This is an archived article that was published on sltrib.com in 2008, and information in the article may be outdated. It is provided only for personal research purposes and may not be reprinted.
You can debate all you want about how the Utah gymnastics team was able to once again top an attendance record.
The Utes are just happy that they made history.
Then again, maybe it was because the Utes were facing in-state rival Brigham Young in their last home meet of the season at the Huntsman Center that 15,447 people decided to come out. Maybe it was because it was senior night, as the Utes fans said farewell to Katie Kivisto, hometown hero Jessica Duke and all-everything Ashley Postell.
It was probably a combination of all.
And because of it, the Utes set a national attendance record for a gymnastics meet, surpassing their 1991 crowd of 15,238 against CSU-Fullerton. Though he was very happy about the attendance, Utes coach Greg Marsden didn't know before Friday night if his current Utes would set a new record.
He didn't think so because he didn't know if the fire marshal would allow more than 15,000 people into the arena, which is the capacity.
"It's really exciting to think 10 minutes down the road, there's another arena that can hold 18,000, 20,000 in it," Marsden said. "The fact that we can do this on the same night the Jazz are playing, with some 19,000 people down there, too, it's really exciting."
Sean Farrell, assistant ticket manager at Utah, said the fire marshal allowed some extra 400 people into the arena, with most of them operating in the standing-room areas and with some placing their kids on their laps to watch the meet - which the Utes won 197.100-193.85 over the Cougars. Farrell also said the school didn't have to do any special promotion to attract fans, adding that the Utes have "great fan support."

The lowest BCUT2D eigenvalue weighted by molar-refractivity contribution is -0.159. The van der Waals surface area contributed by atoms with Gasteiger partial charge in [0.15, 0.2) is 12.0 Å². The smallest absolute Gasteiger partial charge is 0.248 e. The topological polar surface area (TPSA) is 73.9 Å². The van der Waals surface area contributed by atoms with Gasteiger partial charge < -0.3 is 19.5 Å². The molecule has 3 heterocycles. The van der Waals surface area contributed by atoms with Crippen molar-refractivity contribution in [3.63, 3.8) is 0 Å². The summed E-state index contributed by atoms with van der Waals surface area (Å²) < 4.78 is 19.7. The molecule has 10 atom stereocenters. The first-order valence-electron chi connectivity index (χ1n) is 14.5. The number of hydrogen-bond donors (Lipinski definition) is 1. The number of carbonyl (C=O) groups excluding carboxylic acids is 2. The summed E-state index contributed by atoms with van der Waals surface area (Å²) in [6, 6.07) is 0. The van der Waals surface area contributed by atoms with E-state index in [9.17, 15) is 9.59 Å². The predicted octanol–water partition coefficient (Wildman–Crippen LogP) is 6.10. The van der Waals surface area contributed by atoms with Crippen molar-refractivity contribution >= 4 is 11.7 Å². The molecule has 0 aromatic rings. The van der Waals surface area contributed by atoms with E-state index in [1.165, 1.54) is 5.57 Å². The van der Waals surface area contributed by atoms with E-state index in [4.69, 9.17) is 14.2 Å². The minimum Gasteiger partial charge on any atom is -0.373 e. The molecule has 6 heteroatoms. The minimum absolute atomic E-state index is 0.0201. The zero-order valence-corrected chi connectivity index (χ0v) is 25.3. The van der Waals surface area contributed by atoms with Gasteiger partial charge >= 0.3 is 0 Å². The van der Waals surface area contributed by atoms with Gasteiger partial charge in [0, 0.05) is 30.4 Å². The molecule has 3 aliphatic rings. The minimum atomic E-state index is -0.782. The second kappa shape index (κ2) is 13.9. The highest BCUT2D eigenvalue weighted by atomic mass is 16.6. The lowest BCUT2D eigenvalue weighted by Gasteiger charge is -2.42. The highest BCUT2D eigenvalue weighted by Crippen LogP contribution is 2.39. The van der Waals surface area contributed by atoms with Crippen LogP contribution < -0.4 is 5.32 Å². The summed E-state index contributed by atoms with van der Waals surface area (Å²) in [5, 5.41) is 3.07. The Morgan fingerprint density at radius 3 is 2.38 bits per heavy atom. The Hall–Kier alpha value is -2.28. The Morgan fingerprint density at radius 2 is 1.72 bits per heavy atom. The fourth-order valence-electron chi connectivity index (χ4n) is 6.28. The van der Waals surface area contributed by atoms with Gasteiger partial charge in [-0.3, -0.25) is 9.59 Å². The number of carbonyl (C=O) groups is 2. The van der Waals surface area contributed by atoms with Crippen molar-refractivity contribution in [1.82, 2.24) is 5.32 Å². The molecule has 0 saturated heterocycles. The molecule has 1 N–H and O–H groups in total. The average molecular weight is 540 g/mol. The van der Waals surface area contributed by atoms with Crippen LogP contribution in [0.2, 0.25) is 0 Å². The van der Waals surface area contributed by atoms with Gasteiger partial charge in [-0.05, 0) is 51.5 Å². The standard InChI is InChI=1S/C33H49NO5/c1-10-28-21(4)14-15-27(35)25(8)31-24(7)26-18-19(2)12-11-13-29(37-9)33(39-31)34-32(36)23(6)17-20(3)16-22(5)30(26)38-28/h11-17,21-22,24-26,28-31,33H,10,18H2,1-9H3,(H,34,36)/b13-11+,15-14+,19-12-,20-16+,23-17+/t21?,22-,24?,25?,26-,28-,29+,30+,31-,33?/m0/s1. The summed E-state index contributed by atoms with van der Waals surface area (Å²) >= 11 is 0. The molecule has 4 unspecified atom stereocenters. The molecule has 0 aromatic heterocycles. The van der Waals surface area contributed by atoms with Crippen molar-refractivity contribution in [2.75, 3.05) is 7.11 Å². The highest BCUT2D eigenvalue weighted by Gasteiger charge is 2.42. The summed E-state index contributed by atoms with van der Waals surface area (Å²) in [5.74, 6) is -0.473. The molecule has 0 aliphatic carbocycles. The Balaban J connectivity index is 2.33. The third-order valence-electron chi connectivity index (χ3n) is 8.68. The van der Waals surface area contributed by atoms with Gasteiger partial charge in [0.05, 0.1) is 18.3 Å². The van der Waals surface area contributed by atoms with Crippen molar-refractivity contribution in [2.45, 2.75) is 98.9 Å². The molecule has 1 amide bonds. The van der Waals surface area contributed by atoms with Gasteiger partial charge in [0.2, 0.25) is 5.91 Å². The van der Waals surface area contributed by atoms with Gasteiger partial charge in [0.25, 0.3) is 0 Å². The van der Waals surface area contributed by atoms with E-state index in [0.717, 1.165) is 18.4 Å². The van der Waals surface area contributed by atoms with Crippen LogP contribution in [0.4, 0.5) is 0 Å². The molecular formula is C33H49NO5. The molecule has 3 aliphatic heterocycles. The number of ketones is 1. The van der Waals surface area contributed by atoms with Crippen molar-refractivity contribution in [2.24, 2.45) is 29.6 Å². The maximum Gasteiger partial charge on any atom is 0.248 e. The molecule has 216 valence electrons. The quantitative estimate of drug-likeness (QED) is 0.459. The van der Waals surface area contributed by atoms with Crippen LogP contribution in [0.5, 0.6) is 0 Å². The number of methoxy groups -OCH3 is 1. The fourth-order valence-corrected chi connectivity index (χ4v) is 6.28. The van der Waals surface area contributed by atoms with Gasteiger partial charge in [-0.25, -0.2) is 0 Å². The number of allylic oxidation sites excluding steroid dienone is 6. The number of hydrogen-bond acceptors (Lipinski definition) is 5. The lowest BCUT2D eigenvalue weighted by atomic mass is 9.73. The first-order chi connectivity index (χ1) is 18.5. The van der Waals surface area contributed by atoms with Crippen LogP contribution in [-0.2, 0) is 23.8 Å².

Now, the Utes have reached the 15,000-mark four times. And after Friday night, their average home attendance is now at 12,771, second only to their best average of 13,164 in 1993.
"I knew we were having great sales," Marsden said, "but I never would have guessed that we would sell out."
Even Duke, who is from Sandy, knew the night was special when she looked up in the stands to locate her parents and she didn't see empty seats.
"They're why we're here," Duke said about the fans. "They're part of the reason why I came here. They made it so worth it. If I went somewhere else and there were half the fans, I wouldn't have enjoyed it so much."